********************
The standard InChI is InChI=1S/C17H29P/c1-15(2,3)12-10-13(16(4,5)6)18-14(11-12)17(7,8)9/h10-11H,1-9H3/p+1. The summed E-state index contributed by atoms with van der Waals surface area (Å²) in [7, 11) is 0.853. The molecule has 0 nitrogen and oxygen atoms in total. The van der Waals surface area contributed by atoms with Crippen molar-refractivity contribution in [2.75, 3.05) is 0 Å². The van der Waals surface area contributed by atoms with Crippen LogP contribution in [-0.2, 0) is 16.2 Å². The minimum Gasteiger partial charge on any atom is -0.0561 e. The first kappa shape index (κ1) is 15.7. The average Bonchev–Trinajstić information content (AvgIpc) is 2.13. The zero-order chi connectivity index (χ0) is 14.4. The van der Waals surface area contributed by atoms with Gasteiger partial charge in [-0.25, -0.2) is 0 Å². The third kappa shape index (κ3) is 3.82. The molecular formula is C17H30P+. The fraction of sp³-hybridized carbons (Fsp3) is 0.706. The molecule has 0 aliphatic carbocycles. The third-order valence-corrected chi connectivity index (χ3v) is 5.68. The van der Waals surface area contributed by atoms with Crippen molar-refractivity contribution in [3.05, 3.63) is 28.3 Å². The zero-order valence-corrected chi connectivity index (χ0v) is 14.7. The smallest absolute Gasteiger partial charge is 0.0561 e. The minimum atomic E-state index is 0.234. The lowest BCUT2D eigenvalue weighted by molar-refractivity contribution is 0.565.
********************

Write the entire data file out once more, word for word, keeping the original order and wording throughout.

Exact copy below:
The standard InChI is InChI=1S/C17H29P/c1-15(2,3)12-10-13(16(4,5)6)18-14(11-12)17(7,8)9/h10-11H,1-9H3/p+1. The summed E-state index contributed by atoms with van der Waals surface area (Å²) in [7, 11) is 0.853. The molecule has 0 nitrogen and oxygen atoms in total. The van der Waals surface area contributed by atoms with Crippen molar-refractivity contribution in [2.75, 3.05) is 0 Å². The van der Waals surface area contributed by atoms with Crippen LogP contribution in [-0.2, 0) is 16.2 Å². The minimum Gasteiger partial charge on any atom is -0.0561 e. The first kappa shape index (κ1) is 15.7. The average Bonchev–Trinajstić information content (AvgIpc) is 2.13. The zero-order chi connectivity index (χ0) is 14.4. The van der Waals surface area contributed by atoms with Gasteiger partial charge in [-0.25, -0.2) is 0 Å². The third kappa shape index (κ3) is 3.82. The molecular formula is C17H30P+. The fraction of sp³-hybridized carbons (Fsp3) is 0.706. The molecule has 0 aliphatic carbocycles. The third-order valence-corrected chi connectivity index (χ3v) is 5.68. The van der Waals surface area contributed by atoms with Crippen molar-refractivity contribution in [3.05, 3.63) is 28.3 Å². The zero-order valence-corrected chi connectivity index (χ0v) is 14.7. The smallest absolute Gasteiger partial charge is 0.0561 e. The minimum atomic E-state index is 0.234. The lowest BCUT2D eigenvalue weighted by molar-refractivity contribution is 0.565.